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Foreign live-in caregivers demand Canadian permanent residency rights

Caregiver Sandra Segura, right, who has two children back home in Mexico, takes care of Zidra Fobel, 4, left, and James Fobel, 2, centre, in Toronto on October 9, 2014. Canadian nannies are demanding that proposed changes to caregiver immigration include permanent residency on arrival.

Michelle Siu/The Globe and Mail

Sandra Segura left her home and her family in Mexico two years ago to work as a live-in caregiver for a Toronto couple.

She devotes long hours helping to raise the family's two young children. She sees it as important work, and she loves her job. Her presence allows the kids' mother to work full time, like thousands of other Canadian women who can advance their careers because they have caregivers, she said.

Ms. Segura misses her husband and two sons immensely, but will soon reach the 24 months of employment required to apply for permanent residency in Canada. Still, it will be another three years before her family can join her. It is a high price, but she is willing to pay it for a future in this country.

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Now, she and many other caregivers are concerned the federal government will introduce legislative changes that could make it harder for nannies to become permanent residents. Ms. Segura joined a coalition of caregivers in Toronto, Ottawa and Vancouver on Thursday demanding that caregivers be granted permanent residency upon arrival in Canada.

(What is the Temporary Foreign Worker Program? Read The Globe's easy explanation)

"We take care of children, the sick and the elderly," she said in a statement. "We deserve to take care of our own kids and parents, too, and that means we want to come here as immigrants with our families, not as temporary workers with few rights."

Citizenship and Immigration Minister Chris Alexander has held consultations across the country over the past several months about the future of the live-in caregiver program (LCP), which has brought in 4,000 to 8,000 caregivers a year over the past five years. Representatives of the advocacy group Caregivers Action Centre were at those consultations, and say the ideas being floated did not include granting permanent residency upon arrival.

They said the government is looking at replacing the current pathway to permanent residency and with a system that would invite eligible caregivers who had completed 24 months of employment to apply under other immigration streams, such as the Canadian Experience Class.

Language and education requirements could become more stringent, according to the advocates. That blow would be softened by a provision to scrap the current requirement that caregivers live with their employers, a response to allegations that nannies were being mistreated in some homes.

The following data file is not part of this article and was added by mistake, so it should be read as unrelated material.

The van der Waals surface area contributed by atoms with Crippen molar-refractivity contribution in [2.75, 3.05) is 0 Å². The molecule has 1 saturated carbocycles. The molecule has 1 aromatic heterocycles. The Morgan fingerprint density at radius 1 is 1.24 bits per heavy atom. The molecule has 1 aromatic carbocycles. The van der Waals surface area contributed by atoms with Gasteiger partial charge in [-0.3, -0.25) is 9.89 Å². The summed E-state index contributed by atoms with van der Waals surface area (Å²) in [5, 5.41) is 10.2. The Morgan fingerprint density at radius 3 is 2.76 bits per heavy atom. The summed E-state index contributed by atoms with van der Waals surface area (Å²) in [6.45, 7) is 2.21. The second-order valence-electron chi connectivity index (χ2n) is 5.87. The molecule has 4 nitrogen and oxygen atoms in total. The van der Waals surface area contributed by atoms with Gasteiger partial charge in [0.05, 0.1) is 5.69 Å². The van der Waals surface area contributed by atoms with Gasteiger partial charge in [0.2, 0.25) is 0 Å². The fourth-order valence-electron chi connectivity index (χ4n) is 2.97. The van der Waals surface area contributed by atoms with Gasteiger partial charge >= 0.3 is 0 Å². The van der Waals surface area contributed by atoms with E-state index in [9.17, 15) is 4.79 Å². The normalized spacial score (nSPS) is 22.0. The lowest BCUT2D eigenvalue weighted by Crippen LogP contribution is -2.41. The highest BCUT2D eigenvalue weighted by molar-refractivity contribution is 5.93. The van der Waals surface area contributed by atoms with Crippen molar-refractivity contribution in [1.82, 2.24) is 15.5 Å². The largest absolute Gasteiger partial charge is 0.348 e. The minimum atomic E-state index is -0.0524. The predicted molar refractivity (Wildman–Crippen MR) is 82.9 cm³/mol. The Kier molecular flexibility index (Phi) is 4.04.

Caregivers say those changes do not address the fundamental problem of the workers' temporary status.

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"Caregiving is important and valuable work. It must be dignified and celebrated with permanent residency upon arrival," said Renel Reyes of the Caregivers Action Centre.

Mr. Alexander's office would not comment on the speculation. The minister said in June, as part of sweeping changes to the temporary foreign worker program, that he planned to consider changes to the LCP, which his colleague Jason Kenney suggested had become a sort of family reunification program for Filipino-Canadians.

"We're looking at a variety of options, but – at this point – no decisions have been made in regards to potential changes to the LCP," Mr. Alexander's spokeswoman said on Thursday. "We value the contributions made by caregivers across Canada, and under our government, there will always be a caregiver program available to those who wish to make a permanent connection to our country. If and when we have something to announce, we will."

Pura Velasco, a spokeswoman for the Caregivers Action Centre, said Canada needs to address its shortage of care workers.

"So that caregiving work is sustainable, not disposable," Ms. Velasco said. "We are appealing to what's just and fair."

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About the Author
Demographics Reporter

Joe Friesen writes about immigration, population, culture and politics. He was previously the Globe's Prairie bureau chief. More

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